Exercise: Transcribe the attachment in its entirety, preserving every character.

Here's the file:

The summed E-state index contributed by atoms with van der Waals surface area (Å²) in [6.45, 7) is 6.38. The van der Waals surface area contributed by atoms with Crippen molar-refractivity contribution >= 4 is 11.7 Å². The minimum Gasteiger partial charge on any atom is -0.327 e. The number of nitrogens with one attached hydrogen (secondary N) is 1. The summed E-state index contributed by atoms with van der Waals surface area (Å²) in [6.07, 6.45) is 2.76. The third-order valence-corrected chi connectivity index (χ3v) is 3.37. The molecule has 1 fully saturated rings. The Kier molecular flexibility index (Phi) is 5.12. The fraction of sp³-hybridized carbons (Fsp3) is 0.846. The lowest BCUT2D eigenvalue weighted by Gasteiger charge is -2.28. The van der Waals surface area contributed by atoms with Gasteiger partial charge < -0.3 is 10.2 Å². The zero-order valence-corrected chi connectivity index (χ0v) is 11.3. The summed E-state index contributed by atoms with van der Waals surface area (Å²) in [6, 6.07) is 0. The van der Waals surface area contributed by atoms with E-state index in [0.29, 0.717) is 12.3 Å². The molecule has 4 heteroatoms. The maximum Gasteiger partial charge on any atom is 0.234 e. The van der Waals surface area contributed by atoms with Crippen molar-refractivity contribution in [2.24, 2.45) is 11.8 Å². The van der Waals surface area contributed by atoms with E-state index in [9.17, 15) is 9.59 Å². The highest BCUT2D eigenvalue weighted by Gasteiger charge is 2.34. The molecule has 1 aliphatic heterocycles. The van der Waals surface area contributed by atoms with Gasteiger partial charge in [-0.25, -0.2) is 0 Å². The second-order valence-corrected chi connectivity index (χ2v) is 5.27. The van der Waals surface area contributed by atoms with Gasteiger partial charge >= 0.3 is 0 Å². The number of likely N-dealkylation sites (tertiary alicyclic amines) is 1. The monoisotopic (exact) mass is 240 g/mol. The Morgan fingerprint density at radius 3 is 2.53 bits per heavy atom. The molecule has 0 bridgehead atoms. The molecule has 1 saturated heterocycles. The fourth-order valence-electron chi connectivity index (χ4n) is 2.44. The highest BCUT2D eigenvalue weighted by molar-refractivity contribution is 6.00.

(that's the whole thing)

The summed E-state index contributed by atoms with van der Waals surface area (Å²) in [6.45, 7) is 6.38. The van der Waals surface area contributed by atoms with Crippen molar-refractivity contribution >= 4 is 11.7 Å². The minimum Gasteiger partial charge on any atom is -0.327 e. The number of nitrogens with one attached hydrogen (secondary N) is 1. The summed E-state index contributed by atoms with van der Waals surface area (Å²) in [6.07, 6.45) is 2.76. The third-order valence-corrected chi connectivity index (χ3v) is 3.37. The molecule has 1 fully saturated rings. The Kier molecular flexibility index (Phi) is 5.12. The fraction of sp³-hybridized carbons (Fsp3) is 0.846. The lowest BCUT2D eigenvalue weighted by Gasteiger charge is -2.28. The van der Waals surface area contributed by atoms with Gasteiger partial charge < -0.3 is 10.2 Å². The zero-order valence-corrected chi connectivity index (χ0v) is 11.3. The summed E-state index contributed by atoms with van der Waals surface area (Å²) in [6, 6.07) is 0. The van der Waals surface area contributed by atoms with E-state index in [0.29, 0.717) is 12.3 Å². The molecule has 4 heteroatoms. The maximum Gasteiger partial charge on any atom is 0.234 e. The van der Waals surface area contributed by atoms with Crippen molar-refractivity contribution in [2.24, 2.45) is 11.8 Å². The van der Waals surface area contributed by atoms with E-state index in [9.17, 15) is 9.59 Å². The highest BCUT2D eigenvalue weighted by Gasteiger charge is 2.34. The molecule has 1 aliphatic heterocycles. The van der Waals surface area contributed by atoms with Gasteiger partial charge in [-0.25, -0.2) is 0 Å². The second-order valence-corrected chi connectivity index (χ2v) is 5.27. The van der Waals surface area contributed by atoms with Gasteiger partial charge >= 0.3 is 0 Å². The number of likely N-dealkylation sites (tertiary alicyclic amines) is 1. The monoisotopic (exact) mass is 240 g/mol. The Morgan fingerprint density at radius 3 is 2.53 bits per heavy atom. The molecule has 0 bridgehead atoms. The molecule has 1 saturated heterocycles. The fourth-order valence-electron chi connectivity index (χ4n) is 2.44. The highest BCUT2D eigenvalue weighted by molar-refractivity contribution is 6.00.